Cinnamon is a common spice in Asian cooking. Most of us have it stashed away readily in our cabinets whether in sticks or powder form and the Sri Lankan cinnamon is the best and highly recommended. But other than tasting great when sprinkled over a morning coffee, cinnamon has great health benefits.
Anti-cancer: cinnamon has been widely studied for its potential use in cancer prevention and treatment. Overall, the evidence is limited to test-tube and animal studies, which suggest that cinnamon extracts may protect against cancer. It acts by reducing the growth of cancer cells and the formation of blood vessels in tumors and appears to be toxic to cancer cells, causing cell death.
Anti-fungal infections: cinnamaldehyde, one of the main active components of cinnamon, may help fight various kinds of infection. Cinnamon oil has been shown to effectively treat respiratory tract infections caused by fungi.It can also inhibit the growth of certain bacteria, including Listeria and Salmonella. fight HIV virus: Cinnamon extracted from Cassia varieties is thought to help fight against HIV-1, the most common strain of the HIV virus in humans.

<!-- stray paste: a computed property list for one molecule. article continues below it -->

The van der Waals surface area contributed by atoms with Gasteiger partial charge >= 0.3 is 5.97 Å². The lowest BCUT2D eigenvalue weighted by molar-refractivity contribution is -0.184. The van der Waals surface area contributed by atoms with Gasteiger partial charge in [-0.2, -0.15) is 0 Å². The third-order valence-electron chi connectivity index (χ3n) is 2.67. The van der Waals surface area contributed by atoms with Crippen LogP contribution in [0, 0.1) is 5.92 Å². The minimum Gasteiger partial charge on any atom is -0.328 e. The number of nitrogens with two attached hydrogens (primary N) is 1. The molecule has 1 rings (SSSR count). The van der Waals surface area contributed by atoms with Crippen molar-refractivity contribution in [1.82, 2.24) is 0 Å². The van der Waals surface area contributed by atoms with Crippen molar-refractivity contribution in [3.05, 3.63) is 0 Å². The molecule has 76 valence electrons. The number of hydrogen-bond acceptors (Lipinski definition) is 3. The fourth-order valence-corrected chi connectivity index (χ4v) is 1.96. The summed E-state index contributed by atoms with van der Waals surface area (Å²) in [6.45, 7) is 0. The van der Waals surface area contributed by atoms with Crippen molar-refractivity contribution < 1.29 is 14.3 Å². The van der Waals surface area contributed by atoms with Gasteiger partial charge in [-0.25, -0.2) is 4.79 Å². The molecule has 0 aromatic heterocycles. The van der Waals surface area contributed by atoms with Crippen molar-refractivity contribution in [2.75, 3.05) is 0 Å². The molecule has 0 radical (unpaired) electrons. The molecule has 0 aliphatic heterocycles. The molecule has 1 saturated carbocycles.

Reduces heart disease: cinnamon has been linked to a reduced risk of heart disease, the world's most common cause of premature death. In people with type 2 diabetes, 1 gram or about half a teaspoon of cinnamon per day has been shown to have beneficial effects on blood markers. It reduces levels of total cholesterol, bad LDL cholesterol and triglycerides, while good HDL cholesterol remains stable.
Anti-inflammation: inflammation is incredibly important. It helps your body fight infections and repair tissue damage. However, inflammation can become a problem when it’s chronic and directed against your body's own tissues. Cinnamon may be useful in this regard. Studies show that this spice and its antioxidants have potent anti-inflammatory properties.
Improve insulin sensitivity: cinnamon can dramatically reduce insulin resistance, helping this important hormone do its job.